A variety of clinical trials for vaccines against cancer have provided evidence that DNA vaccines are well tolerated
and have an excellent safety profile. DNA vaccines require much improvement to make them sufficiently effective
against cancer in the clinic. Nowadays, it is clear that an increased antigen expression correlates with improved immunogenicity
and it is critical to vaccine performance in large animals and humans. Similarly, additional strategies are required
to activate effective immunity against poorly immunogenic tumour antigens. This review discusses very recent scientific
references focused on the development of sophisticated DNA vaccines against cancer. We report a selection of novel and
relevant patents employed to improve their immunogenicity through several strategies such as the use of tissue-specific
transcriptional elements, nuclear localisation signalling, codon-optimisation and by targeting antigenic proteins to secretory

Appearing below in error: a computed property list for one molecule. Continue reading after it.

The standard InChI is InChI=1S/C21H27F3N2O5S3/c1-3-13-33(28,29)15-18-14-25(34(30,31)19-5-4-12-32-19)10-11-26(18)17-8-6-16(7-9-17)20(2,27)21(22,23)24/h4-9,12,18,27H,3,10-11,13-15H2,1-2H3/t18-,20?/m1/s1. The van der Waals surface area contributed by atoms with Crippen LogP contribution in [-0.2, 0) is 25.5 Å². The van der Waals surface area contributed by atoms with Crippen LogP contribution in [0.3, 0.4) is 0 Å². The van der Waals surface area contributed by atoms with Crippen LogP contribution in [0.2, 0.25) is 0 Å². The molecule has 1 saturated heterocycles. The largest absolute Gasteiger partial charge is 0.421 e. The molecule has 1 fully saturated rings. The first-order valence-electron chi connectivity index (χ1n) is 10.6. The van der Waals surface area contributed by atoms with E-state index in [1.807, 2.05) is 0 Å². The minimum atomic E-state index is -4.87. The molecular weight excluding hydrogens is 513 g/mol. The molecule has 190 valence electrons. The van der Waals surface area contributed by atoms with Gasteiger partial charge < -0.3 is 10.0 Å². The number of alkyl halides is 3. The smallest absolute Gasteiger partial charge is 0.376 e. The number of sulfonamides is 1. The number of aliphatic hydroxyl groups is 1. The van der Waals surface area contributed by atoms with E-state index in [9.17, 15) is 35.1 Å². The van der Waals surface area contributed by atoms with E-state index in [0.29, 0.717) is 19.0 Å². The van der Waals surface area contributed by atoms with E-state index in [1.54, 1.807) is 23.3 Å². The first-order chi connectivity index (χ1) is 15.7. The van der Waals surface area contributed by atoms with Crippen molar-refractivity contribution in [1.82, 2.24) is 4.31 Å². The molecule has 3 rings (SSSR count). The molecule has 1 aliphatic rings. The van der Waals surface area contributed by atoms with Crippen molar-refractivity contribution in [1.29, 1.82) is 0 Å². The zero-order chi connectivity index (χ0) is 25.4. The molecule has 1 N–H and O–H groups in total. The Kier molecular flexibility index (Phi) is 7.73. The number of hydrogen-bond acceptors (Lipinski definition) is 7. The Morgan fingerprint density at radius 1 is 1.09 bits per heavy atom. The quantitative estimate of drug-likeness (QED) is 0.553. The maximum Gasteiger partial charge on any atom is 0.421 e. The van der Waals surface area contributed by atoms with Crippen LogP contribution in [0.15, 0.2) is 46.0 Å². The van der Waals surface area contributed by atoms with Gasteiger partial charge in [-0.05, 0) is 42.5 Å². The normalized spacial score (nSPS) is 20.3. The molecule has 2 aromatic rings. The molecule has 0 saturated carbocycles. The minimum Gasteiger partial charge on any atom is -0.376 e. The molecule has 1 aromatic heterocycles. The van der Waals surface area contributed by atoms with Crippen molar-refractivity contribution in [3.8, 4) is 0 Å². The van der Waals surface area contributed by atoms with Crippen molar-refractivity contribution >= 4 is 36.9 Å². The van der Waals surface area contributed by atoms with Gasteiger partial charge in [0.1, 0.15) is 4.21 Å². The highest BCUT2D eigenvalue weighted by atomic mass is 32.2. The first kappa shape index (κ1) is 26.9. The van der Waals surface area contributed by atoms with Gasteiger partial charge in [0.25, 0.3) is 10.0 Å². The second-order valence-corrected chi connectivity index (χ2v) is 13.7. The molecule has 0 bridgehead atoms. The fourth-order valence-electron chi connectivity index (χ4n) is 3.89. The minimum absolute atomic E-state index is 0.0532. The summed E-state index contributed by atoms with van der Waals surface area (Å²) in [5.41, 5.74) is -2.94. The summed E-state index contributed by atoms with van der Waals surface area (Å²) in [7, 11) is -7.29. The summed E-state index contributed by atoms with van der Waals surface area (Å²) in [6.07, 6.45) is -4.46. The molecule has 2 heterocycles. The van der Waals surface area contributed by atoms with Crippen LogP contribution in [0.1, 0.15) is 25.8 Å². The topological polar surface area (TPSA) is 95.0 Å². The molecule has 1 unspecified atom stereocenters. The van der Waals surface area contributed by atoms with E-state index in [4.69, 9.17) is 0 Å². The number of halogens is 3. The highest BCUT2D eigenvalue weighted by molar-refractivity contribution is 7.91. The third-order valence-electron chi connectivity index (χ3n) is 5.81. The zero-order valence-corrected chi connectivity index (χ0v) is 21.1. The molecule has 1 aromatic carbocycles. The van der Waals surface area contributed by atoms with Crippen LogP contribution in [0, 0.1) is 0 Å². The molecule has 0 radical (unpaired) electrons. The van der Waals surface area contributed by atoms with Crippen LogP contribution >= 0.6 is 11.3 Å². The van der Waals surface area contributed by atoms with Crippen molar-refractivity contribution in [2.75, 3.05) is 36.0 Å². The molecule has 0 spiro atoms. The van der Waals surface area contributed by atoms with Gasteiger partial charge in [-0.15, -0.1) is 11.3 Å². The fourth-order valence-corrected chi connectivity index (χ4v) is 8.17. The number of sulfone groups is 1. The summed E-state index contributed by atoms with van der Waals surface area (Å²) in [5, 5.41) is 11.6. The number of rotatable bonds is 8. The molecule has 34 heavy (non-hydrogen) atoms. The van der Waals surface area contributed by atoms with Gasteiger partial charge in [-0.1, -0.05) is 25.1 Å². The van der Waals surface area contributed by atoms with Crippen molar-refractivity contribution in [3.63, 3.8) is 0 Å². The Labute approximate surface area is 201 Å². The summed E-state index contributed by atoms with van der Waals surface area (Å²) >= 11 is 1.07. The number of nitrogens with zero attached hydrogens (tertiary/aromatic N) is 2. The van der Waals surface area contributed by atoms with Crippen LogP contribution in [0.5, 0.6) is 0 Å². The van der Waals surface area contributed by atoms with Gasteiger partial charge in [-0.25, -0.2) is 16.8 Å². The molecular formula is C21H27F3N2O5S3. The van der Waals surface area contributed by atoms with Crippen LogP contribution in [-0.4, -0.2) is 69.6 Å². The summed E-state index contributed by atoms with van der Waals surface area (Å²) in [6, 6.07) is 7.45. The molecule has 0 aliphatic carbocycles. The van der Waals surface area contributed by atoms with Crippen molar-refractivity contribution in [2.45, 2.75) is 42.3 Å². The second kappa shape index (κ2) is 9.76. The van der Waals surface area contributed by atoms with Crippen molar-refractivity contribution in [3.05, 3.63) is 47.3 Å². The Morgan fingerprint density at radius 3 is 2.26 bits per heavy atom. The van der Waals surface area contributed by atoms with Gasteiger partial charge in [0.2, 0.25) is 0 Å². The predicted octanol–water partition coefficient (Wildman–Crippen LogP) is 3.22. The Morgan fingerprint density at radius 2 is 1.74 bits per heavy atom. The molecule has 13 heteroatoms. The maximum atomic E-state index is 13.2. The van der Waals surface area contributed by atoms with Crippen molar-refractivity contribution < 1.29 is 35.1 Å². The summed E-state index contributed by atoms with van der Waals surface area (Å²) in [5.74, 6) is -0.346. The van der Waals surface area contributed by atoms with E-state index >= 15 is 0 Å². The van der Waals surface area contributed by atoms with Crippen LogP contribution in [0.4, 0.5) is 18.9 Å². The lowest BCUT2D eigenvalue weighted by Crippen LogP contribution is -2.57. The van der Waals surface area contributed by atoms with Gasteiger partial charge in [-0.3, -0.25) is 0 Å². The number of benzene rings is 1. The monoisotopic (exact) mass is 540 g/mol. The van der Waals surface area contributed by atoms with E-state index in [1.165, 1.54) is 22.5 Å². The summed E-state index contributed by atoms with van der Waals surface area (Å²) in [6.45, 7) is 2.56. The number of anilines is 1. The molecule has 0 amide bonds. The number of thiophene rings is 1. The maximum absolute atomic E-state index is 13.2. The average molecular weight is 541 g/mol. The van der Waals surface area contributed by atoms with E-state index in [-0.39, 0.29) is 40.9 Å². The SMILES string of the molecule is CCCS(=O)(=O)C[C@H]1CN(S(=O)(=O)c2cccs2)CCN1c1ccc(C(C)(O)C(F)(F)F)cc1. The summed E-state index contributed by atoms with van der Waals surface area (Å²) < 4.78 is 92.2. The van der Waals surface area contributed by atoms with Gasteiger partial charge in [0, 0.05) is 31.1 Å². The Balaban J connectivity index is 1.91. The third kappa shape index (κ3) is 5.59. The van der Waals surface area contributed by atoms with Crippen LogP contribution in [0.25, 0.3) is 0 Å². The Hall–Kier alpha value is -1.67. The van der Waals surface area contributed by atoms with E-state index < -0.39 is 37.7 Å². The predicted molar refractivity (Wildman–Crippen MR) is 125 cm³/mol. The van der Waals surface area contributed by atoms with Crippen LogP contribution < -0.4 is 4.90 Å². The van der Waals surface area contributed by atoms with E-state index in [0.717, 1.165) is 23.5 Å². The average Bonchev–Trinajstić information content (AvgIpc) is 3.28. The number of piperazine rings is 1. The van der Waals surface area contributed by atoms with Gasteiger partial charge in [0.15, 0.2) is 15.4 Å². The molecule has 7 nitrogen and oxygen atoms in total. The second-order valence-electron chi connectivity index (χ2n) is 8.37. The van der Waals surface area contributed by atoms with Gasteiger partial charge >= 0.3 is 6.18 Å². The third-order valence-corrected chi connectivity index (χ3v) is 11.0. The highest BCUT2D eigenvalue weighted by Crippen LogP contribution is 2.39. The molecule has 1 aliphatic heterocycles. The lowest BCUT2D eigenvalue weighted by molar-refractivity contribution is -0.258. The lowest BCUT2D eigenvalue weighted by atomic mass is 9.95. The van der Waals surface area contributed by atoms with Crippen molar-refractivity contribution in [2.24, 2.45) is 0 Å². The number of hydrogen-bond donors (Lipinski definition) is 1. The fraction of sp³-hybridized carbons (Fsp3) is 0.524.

pathway. Recent patents validating portions or splice variants of tumour antigens as candidates for cancer DNA vaccines
with improved specificity, such as mesothelin and hTERT, are also discussed. Lastly, we review novel patents on
the use of genetic immunomodulators, such as “universal” T helper epitopes derived from tetanus toxin, E. coli heat labile
enterotoxin and vegetable proteins, as well as cytokines, chemokines or costimulatory molecules such as IL-6, IL-15, IL-
21 to amplify immunity against cancer.
Cancer, DNA vaccine, epitope, genetic adjuvant, immunotherapy, T cell help, targeting, tumour antigens.
Institute of Translational Pharmacology, National Research Council, Via Fosso del Cavaliere 100 - 00133 Rome, Italy.